Your question: How do you get referred to maxillofacial surgery?

When should you see a maxillofacial surgeon?

Most maxillofacial surgeons work at least in part to help correct skeletal problems such as misaligned jaws. If you have chronic temporomandibular joint pain, known as TMJ, your dentist may refer you to a maxillofacial surgeon. Cancers of the face, neck, and jaw are often removed by maxillofacial surgeons.

Why is my dentist referring to maxillofacial?

There are many jaw issues that arise, and this is the “maxillofacial” part of the “oral and maxillofacial surgery” name. You may have a problem with the joint that connects your jaw to your skull. You could have a tumor or a cyst. You may have an infection, or a jaw issue that you have since you were born.

What is considered Maxillofacial Surgery?

Oral and maxillofacial surgery encompasses a variety of procedures that involve surgery of the mouth (oral), jaw (maxilla), and face (facial). Some people regard oral and maxillofacial surgery as an “upgraded” form of dental surgery, but the practice extends far beyond what a dentist can perform.

What happens at a maxillofacial appointment?

Your dentist likely sent over a referral, but your oral surgeon will want more specific information about your current and past oral health issues. You’ll also be asked for a complete medical history, including details on drug allergies, previous surgeries and current health conditions.

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What can a maxillofacial surgeon do?

An oral and maxillofacial surgeon is a medical specialist who treats injuries and other conditions of the mouth, teeth, jaws and face. These may include cleft palates, wisdom teeth problems, facial injuries, oral cancer and tumours and cysts of the jaw.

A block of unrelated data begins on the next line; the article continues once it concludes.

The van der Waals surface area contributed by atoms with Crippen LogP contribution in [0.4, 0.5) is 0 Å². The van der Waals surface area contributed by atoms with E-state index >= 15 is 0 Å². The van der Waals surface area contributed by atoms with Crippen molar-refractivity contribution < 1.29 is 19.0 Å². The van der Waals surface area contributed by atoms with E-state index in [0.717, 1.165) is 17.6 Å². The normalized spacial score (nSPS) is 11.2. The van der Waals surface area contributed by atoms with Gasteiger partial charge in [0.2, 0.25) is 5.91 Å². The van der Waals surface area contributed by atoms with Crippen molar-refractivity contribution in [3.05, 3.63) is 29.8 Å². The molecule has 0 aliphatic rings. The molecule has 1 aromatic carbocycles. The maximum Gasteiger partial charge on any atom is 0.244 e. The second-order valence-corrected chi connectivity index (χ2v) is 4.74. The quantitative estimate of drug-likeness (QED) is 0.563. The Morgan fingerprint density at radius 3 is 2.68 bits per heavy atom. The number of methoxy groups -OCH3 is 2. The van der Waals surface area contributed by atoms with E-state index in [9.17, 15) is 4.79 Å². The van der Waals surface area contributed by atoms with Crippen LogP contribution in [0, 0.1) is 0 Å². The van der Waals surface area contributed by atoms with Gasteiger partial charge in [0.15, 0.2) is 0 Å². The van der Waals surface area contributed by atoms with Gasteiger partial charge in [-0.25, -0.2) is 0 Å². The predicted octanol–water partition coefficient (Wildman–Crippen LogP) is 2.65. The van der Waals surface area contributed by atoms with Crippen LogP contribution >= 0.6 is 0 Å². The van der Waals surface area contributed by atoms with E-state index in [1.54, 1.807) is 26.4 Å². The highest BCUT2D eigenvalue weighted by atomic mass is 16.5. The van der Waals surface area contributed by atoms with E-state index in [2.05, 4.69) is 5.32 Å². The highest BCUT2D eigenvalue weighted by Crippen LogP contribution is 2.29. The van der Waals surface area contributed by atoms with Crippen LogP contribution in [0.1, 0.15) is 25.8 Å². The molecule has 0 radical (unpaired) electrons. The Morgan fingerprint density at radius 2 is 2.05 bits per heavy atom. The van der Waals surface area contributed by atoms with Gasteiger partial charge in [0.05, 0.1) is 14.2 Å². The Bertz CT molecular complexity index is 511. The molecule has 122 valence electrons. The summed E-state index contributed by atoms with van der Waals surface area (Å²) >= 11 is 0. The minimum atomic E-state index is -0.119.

What is the difference between an oral surgeon and a maxillofacial surgeon?

Maxillofacial surgery is a more advanced form of oral surgery. A maxillofacial surgeon can do everything an oral surgeon can do, and much more besides. An oral and maxillofacial surgeon holds a medical degree and has extensive training in dental medicine.

What is the difference between an oral surgeon and an endodontist?

Endodontics deals strictly with diseases and injuries dealing with the pulp of the tooth. An endodontist is a specialist in root canal treatments and endodontic therapy of all sorts. An oral surgeon, also called a maxillofacial surgeon, specializes in procedures dealing with the mouth, jaw, and even the whole face.

Is oral surgery covered by medical insurance?

The short answer to this question is that yes, medical insurance will cover some types of oral surgeries, but not all of them. In most cases, the two plans will overlap one another, picking up various aspects of the line-item expenses and expecting the other policy to pay for the ones that are not covered.

What procedures does an endodontist perform?

Endodontic Treatments and Procedures

  • Root canal treatment.
  • Endodontic retreatment.
  • Endodontic surgery.
  • Traumatic dental injuries.
  • Dental implants.